In the North American market for the development, manufacture, and sale of commercial vehicle air springs for OEMs, the pre-merger HHI is 3,388; the post-merger HHI is 5,224, with an increase in the HHI of 1,836. Consistent with the Horizontal Merger Guidelines, this market is highly concentrated and would become substantially more concentrated as a result of the proposed acquisition.

A combined Continental and Veyance would have the ability to increase prices of commercial vehicle air springs sold to OEMs and to reduce the quality of service for these customers by limiting availability or delivery options. In addition, Continental's elimination of Veyance as a strong, independent competitor in the development, manufacture, and sale of commercial vehicle air springs for OEMs likely would facilitate anticompetitive coordination between the remaining two suppliers. The two suppliers would be able to estimate each other's output, capacity, reserves, and costs, making coordinated interaction easier. The transaction would substantially lessen competition in the development, manufacture, and sale of commercial vehicle air springs for OEMs in North America and lead to higher prices and decreased quality of service in violation of Section 7 of the Clayton Act.

b. Commercial Vehicle Air Springs for the Aftermarket

In North America, the market for the development, manufacture, and sale of commercial vehicle air springs sold in the aftermarket is highly concentrated and would become substantially more concentrated as a result of the proposed transaction. Veyance has approximately 33 percent of the market, Continental has approximately 17 percent of the market, and one other competitor has approximately 45 percent. Were the acquisition to proceed, the two firms each would have close to a 50 percent share of the market.

For the North American market for the development, manufacture, and sale of commercial vehicle air springs sold in the aftermarket, the premerger HHI is 3,403, the post-acquisition HHI is 4,525, and the acquisition would produce an increase of 1,122 in the HHI. Consistent with the Horizontal Merger Guidelines, this market is highly concentrated and would become substantially more concentrated as a result of the proposed acquisition. The proposed transaction likely would substantially lessen competition in the North American market for the development, manufacture, and sale of commercial vehicle air springs for the aftermarket and lead to higher prices and decreased quality of service in violation of Section 7 of the Clayton Act.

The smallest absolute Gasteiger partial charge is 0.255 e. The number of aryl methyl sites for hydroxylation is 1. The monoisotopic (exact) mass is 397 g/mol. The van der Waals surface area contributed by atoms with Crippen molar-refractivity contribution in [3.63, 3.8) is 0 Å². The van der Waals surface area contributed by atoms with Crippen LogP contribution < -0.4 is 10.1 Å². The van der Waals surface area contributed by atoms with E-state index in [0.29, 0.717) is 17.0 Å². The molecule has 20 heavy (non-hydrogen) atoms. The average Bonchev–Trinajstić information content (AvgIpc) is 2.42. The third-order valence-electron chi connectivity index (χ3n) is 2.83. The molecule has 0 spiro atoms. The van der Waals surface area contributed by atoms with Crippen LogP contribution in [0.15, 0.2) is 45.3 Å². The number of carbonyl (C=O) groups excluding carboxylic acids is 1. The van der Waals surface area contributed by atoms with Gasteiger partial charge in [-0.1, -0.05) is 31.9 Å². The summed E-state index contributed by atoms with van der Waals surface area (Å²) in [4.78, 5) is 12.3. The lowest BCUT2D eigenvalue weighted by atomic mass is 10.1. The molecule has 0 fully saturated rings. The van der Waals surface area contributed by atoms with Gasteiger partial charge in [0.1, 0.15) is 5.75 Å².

5. Difficulty of Entry

a. Commercial Vehicle Air Springs for OEMs

Choosing an appropriate factory location, ordering the necessary equipment and setting up the factory for production of commercial vehicle air springs likely would take two or more years and would require a substantial investment. Once a location is chosen and the factory is producing, the OEM qualification process can take two or more additional years. Qualification requires a number of steps, and both the factory and the particular air springs to be used by the commercial vehicle OEM must be qualified.

Because of the cost and difficulty of establishing a production facility in North America and gaining requisite OEM qualification, entry into the North American market for the development, manufacture, and sale of commercial vehicle air springs for OEMs would not be timely, likely or sufficient to mitigate the anticompetitive effects of Continental's proposed acquisition of Veyance.

b. Commercial Vehicle Air Springs for the Aftermarket

The impact of the acquisition in the North American market for the development, manufacture, and sale of commercial vehicle air springs for the aftermarket would not be remedied quickly by the response of foreign suppliers. These suppliers lack a recognized brand and reputation in North America, and most lack the broad product portfolio, to supply commercial vehicle air springs that would be accepted by most OEMs. Foreign firms are not present in the North American market for the development, manufacture, and sale of commercial vehicle air springs for OEMs, so they do not have established reputations that would contribute to their acceptance in the aftermarket. Therefore, entry would not be timely, likely, or sufficient to mitigate the anticompetitive effects of Continental's proposed acquisition of Veyance.

III. EXPLANATION OF THE PROPOSED FINAL JUDGMENT

The divestiture required by the proposed Final Judgment will eliminate the anticompetitive effects of the acquisition in the North American market for commercial vehicle air springs by establishing a new, independent, and economically viable competitor. Paragraph IV.A of the proposed Final Judgment requires defendants, within ninety (90) days after the filing of the Complaint, or five days after notice of the entry of the Final Judgment by the Court, whichever is later, to divest the Veyance North America Air Springs Business. The assets must be divested in such a way as to satisfy the United States in its sole discretion that the Veyance North America Air Springs Business can and will be operated by the purchaser as a viable, ongoing business that can compete effectively in the development, manufacture, and sale of commercial vehicle air springs. Defendants must take all reasonable steps necessary to accomplish the divestiture quickly and shall cooperate with prospective purchasers.

The Divestiture Assets include the Veyance North America Air Springs Business, including its manufacturing facility and its assembly facility, both located in San Luis Potosi, Mexico, and its research and development, engineering and testing operations, and administration assets located in Fairlawn, Ohio (“Fairlawn Facility”). The Veyance North America Air Springs Business produces commercial vehicle air springs sold to customers in North America. It is an established, high-quality manufacturer with product offerings that have been qualified by its customers and sufficient capacity to meet current and future demand for its product.